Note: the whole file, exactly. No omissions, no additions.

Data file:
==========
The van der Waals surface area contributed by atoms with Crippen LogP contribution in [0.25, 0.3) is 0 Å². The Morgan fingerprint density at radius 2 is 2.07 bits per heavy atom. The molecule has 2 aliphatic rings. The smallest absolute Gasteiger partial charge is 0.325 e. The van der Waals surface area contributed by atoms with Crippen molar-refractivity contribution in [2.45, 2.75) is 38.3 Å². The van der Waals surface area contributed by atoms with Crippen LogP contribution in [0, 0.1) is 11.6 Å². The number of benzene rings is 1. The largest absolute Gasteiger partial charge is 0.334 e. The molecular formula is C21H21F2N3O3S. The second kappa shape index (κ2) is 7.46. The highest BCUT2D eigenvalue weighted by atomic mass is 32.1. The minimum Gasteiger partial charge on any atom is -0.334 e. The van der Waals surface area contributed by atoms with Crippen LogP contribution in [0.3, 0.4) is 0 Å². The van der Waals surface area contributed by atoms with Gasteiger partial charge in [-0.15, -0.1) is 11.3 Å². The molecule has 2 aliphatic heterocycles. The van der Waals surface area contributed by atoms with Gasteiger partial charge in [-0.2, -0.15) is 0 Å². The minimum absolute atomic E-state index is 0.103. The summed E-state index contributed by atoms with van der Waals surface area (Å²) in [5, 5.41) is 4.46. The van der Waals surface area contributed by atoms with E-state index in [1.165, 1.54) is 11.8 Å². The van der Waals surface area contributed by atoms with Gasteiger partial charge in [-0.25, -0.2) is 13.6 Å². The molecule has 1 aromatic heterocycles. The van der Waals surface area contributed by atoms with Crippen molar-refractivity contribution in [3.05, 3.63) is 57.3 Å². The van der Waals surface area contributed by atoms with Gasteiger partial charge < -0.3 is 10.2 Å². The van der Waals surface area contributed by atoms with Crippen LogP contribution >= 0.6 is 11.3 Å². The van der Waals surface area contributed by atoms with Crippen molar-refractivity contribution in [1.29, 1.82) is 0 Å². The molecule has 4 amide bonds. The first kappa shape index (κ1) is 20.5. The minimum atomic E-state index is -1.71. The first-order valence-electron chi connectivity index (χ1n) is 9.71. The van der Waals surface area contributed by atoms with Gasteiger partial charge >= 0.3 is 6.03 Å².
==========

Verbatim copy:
The van der Waals surface area contributed by atoms with Crippen LogP contribution in [0.25, 0.3) is 0 Å². The Morgan fingerprint density at radius 2 is 2.07 bits per heavy atom. The molecule has 2 aliphatic rings. The smallest absolute Gasteiger partial charge is 0.325 e. The van der Waals surface area contributed by atoms with Crippen molar-refractivity contribution in [2.45, 2.75) is 38.3 Å². The van der Waals surface area contributed by atoms with Crippen LogP contribution in [0, 0.1) is 11.6 Å². The number of benzene rings is 1. The largest absolute Gasteiger partial charge is 0.334 e. The molecular formula is C21H21F2N3O3S. The second kappa shape index (κ2) is 7.46. The highest BCUT2D eigenvalue weighted by atomic mass is 32.1. The minimum Gasteiger partial charge on any atom is -0.334 e. The van der Waals surface area contributed by atoms with Crippen LogP contribution in [0.3, 0.4) is 0 Å². The van der Waals surface area contributed by atoms with Gasteiger partial charge in [-0.15, -0.1) is 11.3 Å². The molecule has 2 aliphatic heterocycles. The van der Waals surface area contributed by atoms with Gasteiger partial charge in [-0.2, -0.15) is 0 Å². The minimum absolute atomic E-state index is 0.103. The summed E-state index contributed by atoms with van der Waals surface area (Å²) in [5, 5.41) is 4.46. The van der Waals surface area contributed by atoms with E-state index in [1.165, 1.54) is 11.8 Å². The van der Waals surface area contributed by atoms with Gasteiger partial charge in [-0.25, -0.2) is 13.6 Å². The molecule has 1 aromatic heterocycles. The van der Waals surface area contributed by atoms with Crippen molar-refractivity contribution in [3.05, 3.63) is 57.3 Å². The van der Waals surface area contributed by atoms with Gasteiger partial charge < -0.3 is 10.2 Å². The van der Waals surface area contributed by atoms with Crippen LogP contribution >= 0.6 is 11.3 Å². The van der Waals surface area contributed by atoms with Crippen molar-refractivity contribution in [1.29, 1.82) is 0 Å². The molecule has 4 amide bonds. The first kappa shape index (κ1) is 20.5. The minimum atomic E-state index is -1.71. The first-order valence-electron chi connectivity index (χ1n) is 9.71. The van der Waals surface area contributed by atoms with Gasteiger partial charge >= 0.3 is 6.03 Å².